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Is A 'Quick-Fix' Approach To Our Health Leaving Us Deficient In Real Nutritional Knowledge?

I am often asked if we can really get all the nutrients we need from eating a healthy diet, or if in fact we should take extra vitamins and minerals in the form of supplements to meet the required amount our bodies need on a daily basis.

I am often asked if we can really get all the nutrients we need from eating a healthy diet, or if in fact we should take extra vitamins and minerals in the form of supplements to meet the required amount our bodies need on a daily basis. The supplement market continues to grow and market researcher Mintel recently revealed that nearly half of Brits are now using vitamin and mineral supplements. [1] There are many reasons why a person may choose to take a supplement and in some circumstances their use is actively recommended such as folate for pregnant women, vitamin D for babies and children under the age of four, and vitamin B12 for those following a vegan diet. In the UK we can only make vitamin D from skin exposure to sunlight between the months of April and October, and with increased use of strong sun creams and people actively avoiding the sun, taking a vitamin D supplement may soon be recommended for all.

However, I believe education is key to people being able to make good food choices to meet their recommended daily amounts (RDAs) for nutrients rather than habitually relying on supplements, especially if they are being used as an 'antidote' to eating badly. A new survey commissioned by the British Fruit Juice Association quizzed 2,000 British adults on their knowledge of essential nutrients. 68% could not name the correct sources of vitamins A and E in the diet and, on average, 63% could not correctly identify the benefits of key vitamins A, E and C. The study also looked at how parental knowledge of nutrition affected the diets of children. Although a daily 150ml portion of pure fruit juice counts as one of your five-a-day, 17% of those surveyed said they never give their children pure fruit juice and a substantial majority (94%) of parents surveyed did not know that a 150ml glass of orange juice contains all your RDA of vitamin C. [2] It seems that as life moves faster than ever before and there are demands on us from every angle; be it related to work, family or health, it is easy to see why people seek the "quick-fix" offered by supplements when it comes to getting the right nutrients.

But why does this matter? If vitamins are being taken irrespective of nutritional knowledge, why should the BFJA's findings be a cause of concern? What's important to me is helping to educate people on proper nutrition and the best sources of key vitamins and minerals, while acknowledging that we can't always expect to tick all the boxes, all of the time. If people are relying on supplements rather than investing time to understand proper nutrition, I would like to try and change that.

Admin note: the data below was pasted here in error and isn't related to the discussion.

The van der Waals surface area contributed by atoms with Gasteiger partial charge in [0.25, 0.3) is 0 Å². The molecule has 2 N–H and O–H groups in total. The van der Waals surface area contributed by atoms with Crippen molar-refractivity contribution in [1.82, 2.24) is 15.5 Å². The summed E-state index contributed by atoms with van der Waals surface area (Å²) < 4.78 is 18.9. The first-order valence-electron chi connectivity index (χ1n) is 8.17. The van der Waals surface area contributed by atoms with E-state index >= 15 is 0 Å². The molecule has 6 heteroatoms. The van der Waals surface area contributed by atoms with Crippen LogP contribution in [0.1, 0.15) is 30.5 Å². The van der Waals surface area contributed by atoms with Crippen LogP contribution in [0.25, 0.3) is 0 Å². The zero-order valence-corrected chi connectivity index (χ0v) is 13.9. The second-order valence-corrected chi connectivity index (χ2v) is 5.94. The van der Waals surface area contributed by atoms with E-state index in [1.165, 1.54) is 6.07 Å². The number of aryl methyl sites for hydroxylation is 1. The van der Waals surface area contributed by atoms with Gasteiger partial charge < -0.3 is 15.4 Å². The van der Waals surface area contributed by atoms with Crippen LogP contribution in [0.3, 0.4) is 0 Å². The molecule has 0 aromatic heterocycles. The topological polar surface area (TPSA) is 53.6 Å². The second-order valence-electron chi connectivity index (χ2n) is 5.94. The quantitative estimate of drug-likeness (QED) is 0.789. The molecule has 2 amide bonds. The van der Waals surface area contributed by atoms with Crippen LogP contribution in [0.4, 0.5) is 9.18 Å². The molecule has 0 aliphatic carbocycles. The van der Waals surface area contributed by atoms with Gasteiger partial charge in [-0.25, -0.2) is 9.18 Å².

At a time when we are subject to nutritional and health advice from so many sources, from our social media feeds to newspapers and magazines and via celebrity endorsement, any dietician or registered nutritionist will agree that nutritional advice can be confusing and occasionally even contradictory. But consciously taking an interest in different foods, what nutrients they contain, and what purpose these nutrients serve in the body encourages us to be more mindful about our diet and sets an example to young people to do the same.

Getting all the vitamins and minerals we need from our diet does not have to be difficult (I've even listed some simple tips to help boost natural vitamin intake below) but meeting those RDAs is essential to good health and deserves our full attention.

Tips to boost natural vitamin intake:

Vitamin C

Vitamin C acts as a powerful antioxidant in the body protecting cells from damage from oxidation processes in the body. It is an important nutrient for the immune system which fights off invading bacteria and viruses and protects against disease. Vitamin C is needed for healthy skin as it is involved in the production of collagen, a protein needed for wound healing. It also has an important role in helping the body to absorb iron from plant foods such as cereals and pulses.

The richest sources of vitamin C include citrus fruit (oranges and grapefruits) and their juices, peppers and kiwi fruit. Other good sources include broccoli, berries, melon, tomatoes and potatoes.

Vitamin A

One form of vitamin A is beta carotene which acts as antioxidant in the body and is especially important for healthy skin as it is able to scavenge and neutralise free radicals. Free radicals can cause damage to skin cells and our skin is exposed to free radicals in the environment from cigarette smoke, air pollution, and ultraviolet light from the sun. Beta carotene is the red-orange pigment that gives fruit and vegetables their bright colours. It can be converted into vitamin A in the body. Vitamin A has an essential role in the immune system and is needed for the healthy growth of the body's cells. The richest sources of beta-carotene are colourful fruit and vegetables such as carrots, peppers, tomatoes, mangoes, apricots, butternut squash. Green leafy veg such as watercress and spinach also provide plenty of beta carotene.


Folate is a B vitamin needed by the body to make DNA and other genetic material. Folate is needed for the body's cells to divide. The best sources are vegetables, fruit and juices, especially oranges and orange juice. A 150ml of fruit juice provides about a quarter of the recommended daily amount.



[2] Survey of 2,003 UK adults conducted by Censuswide and commissioned by the British Fruit Juice Association (February 2017)

Dr Sarah Schenker is currently working with the British Fruit Juice Association